The Football World Cup has begun. I'd be happier if I could knit my way through every match, but my wrist is still bothering me. A colleague recommended arnica gel as a possible short-cut to future happiness knitting. I am not one for herbal remedies, really, but I get twitchy if I have nothing to occupy my hands. During my "downtime" I have been doing a lot of thinking. Yet another fantastic Cargo Cult Craft blog post sent me thinking about the things I create and why I create them. This spring I made Millbrook, a lightweight cardigan, and it has turned out to be one of the pieces I reach for again and again. I want to knit things I will actually wear and I think I need to be far more discerning about what I chose to make. I think I have been a "magpie knitter" in the past - making things just because I thought they were really, really shiny rather than because I needed them.
I love knitting triangular lace shawls which I wear as scarves - but do I really need more than four or five? Instead, perhaps, I should look into knitting fine-gauge lace cardigans and pullovers, because a) I will wear them and b) they fit with the rest of my existing wardrobe. Fine-gauge lace cardigans and pullovers will provide the challenges I love in my knitting, and while they may take much longer, they will actually see some use rather than languish in a drawer somewhere. I'm thinking along the lines of Geno, Arisaig, Shirley .. but pattern suggestions are very welcome. My queue is long, unwieldy and does not contain many realistic knits. I am looking for winter-appropriate patterns as well as more summery knits.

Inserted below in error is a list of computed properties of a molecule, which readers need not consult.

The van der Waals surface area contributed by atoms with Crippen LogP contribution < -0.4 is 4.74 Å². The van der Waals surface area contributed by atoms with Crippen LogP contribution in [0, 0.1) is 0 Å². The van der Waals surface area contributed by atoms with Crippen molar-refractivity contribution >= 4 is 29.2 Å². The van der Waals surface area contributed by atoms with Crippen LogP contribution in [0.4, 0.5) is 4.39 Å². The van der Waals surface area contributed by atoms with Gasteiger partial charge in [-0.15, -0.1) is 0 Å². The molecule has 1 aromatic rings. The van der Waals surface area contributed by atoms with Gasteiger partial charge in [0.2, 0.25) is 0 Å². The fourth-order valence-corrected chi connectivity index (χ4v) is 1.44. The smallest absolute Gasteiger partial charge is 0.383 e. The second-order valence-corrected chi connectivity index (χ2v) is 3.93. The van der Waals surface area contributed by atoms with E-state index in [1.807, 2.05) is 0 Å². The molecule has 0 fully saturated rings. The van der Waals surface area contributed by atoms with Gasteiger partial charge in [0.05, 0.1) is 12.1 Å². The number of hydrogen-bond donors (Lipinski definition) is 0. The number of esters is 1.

Susannah at CCC makes a great point about realistic wardrobes. I find my wardrobe is very geared towards "vintage-inspired casual" but I struggle when it comes to dressing up. Recently a good friend became engaged and I had a moment of panic, because I have nothing I can wear to a wedding. Fortunately the wedding is some years away, so I have time to find a solution, but it was an eye-opener. I tried on this dress (I liked the silhouette), but I am struggling to see how a party dress fits into my lifestyle. Weddings come around every five years or so, not every five weeks. Susannah's point about realistic wardrobes comes in handy here. If I did have a realistic approach to clothes-shopping and -making, I would have a little shift dress I could pull out whenever an occasion arose. I would have matching shoes and a little handmade cardigan.
Another thought-provoking blog post about clothes and bodies come courtesy of ProjectRunGay. I know, I know, but their fashion recaps of Mad Men has been hugely enjoyable - and I don't even watch the show! This post about "Joan Holloway" (aka our Mrs Reynolds' Christina Hendricks) was a particular favourite of mine because I have a similar body shape and took a lot from how Mad Men's costume designers dressed Hendricks. I might be able to apply some of the logic to my own clothes. In a realistic way.
PS. I wholeheartedly recommend the Glasgow Boys exhibition currently on display at the Kelvingrove Art Gallery & Museum. I think it will become a touring exhibition, so keep an eye out if you are in the UK. I was particularly taken by George Henry's Symbolist landscapes and Japanese watercolours as well as Arthur Melville's impressive watercolours.